Thursday, November 23, 2006

Whale Sharks around…still


Everybody knows that Utila is famous for Whale Sharks and those that have been around for a while will tell you that they are mainly seen February – April, and September with a few sticking around into October. This year has been a little different. These elusive giants of the ocean were nowhere to be seen in September and we were starting to get a little nervous as to where they were.

October rolled around and suddenly there were Whale Sharks everywhere! Every time we went out looking for them we found them and there were boils forming all over the place. That really got my researcher’s excitement piqued so we took full advantage of it. One particular afternoon stands out. We repeatedly came across a seven meter Whale Shark with a shiny yellow tag from Mexico. The shark was not shy at all and when I was hovering in the water by myself (collecting feeding data) the shark approached me and appeared to be ‘checking me out’.

It turns out that the shark was tagged in North Cabo Catoche, Mexico, in August this year and had evidently just made the migration down to Utila after the Mexican plankton season. The other interesting thing about this shark was that his right pectoral fin appeared to have been bitten off: instead of a 60-70cm long fin, his fin was only about 25cm long! And the scar was in the shape of a great big bite. It seems that somewhere on his long journeys he must have run in to some pretty hungry mouths.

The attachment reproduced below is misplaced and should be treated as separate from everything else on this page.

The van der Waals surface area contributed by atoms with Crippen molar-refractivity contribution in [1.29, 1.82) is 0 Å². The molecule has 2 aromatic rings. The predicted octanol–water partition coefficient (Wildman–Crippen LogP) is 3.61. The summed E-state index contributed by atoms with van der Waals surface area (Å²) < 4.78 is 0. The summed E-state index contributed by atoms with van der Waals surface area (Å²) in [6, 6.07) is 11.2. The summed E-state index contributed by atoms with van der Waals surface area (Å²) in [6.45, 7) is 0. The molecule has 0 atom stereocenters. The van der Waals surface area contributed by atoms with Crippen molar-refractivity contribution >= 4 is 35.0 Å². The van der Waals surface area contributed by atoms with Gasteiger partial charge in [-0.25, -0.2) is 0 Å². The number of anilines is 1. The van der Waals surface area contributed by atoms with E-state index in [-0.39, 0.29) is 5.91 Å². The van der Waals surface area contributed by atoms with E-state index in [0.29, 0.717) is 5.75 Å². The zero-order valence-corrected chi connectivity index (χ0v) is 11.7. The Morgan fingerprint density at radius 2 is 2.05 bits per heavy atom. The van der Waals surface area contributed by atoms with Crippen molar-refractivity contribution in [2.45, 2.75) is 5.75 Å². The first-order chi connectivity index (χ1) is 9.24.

On the same day, we also had the good fortune of seeing a Whale Shark tagged right here in Utila in February 2005. By the end of the trip, we had collected data on four different Whale Sharks and had more than a dozen swims with them.

Early November I left the island for a couple of weeks to attend an international biologists’ congress and I thought that by the time I returned, most of the Whale Sharks would already have left. However, much to our surprise, there were still lots of sharks about. This provided the perfect platform for extending and developing our research initiatives.

In mid-November, a group of seven experienced biologists from Florida joined us to learn more about Whale Sharks and to help brainstorm ideas for research methodology and approaches. Consequently, we were able to improve on our research design and have a whole pile of fun whilst doing it!

Something that concerns everyone on our research team is that a large number of the Whale Sharks we see in the waters around Utila have propeller damage and one of the sharks even had a completely missing dorsal fin. It is critically important to our sharks that boats travel slowly when near tuna boils. If they don’t, we will be threatening one of Utila’s greatest resources.
I leave you with a photo taken from San Marcos de Atitlan, in the volcanic highlands of Guatemala. A world of meditation, silence and beauty.

1 comment:

iselesele said...

Namaste Boy...

Sounds amazing! Whale sharks are amazing creatures!

What else is going on in your life at the moment? get out of the water for 5 mins to write me a long email!

Love, light and life...

Char*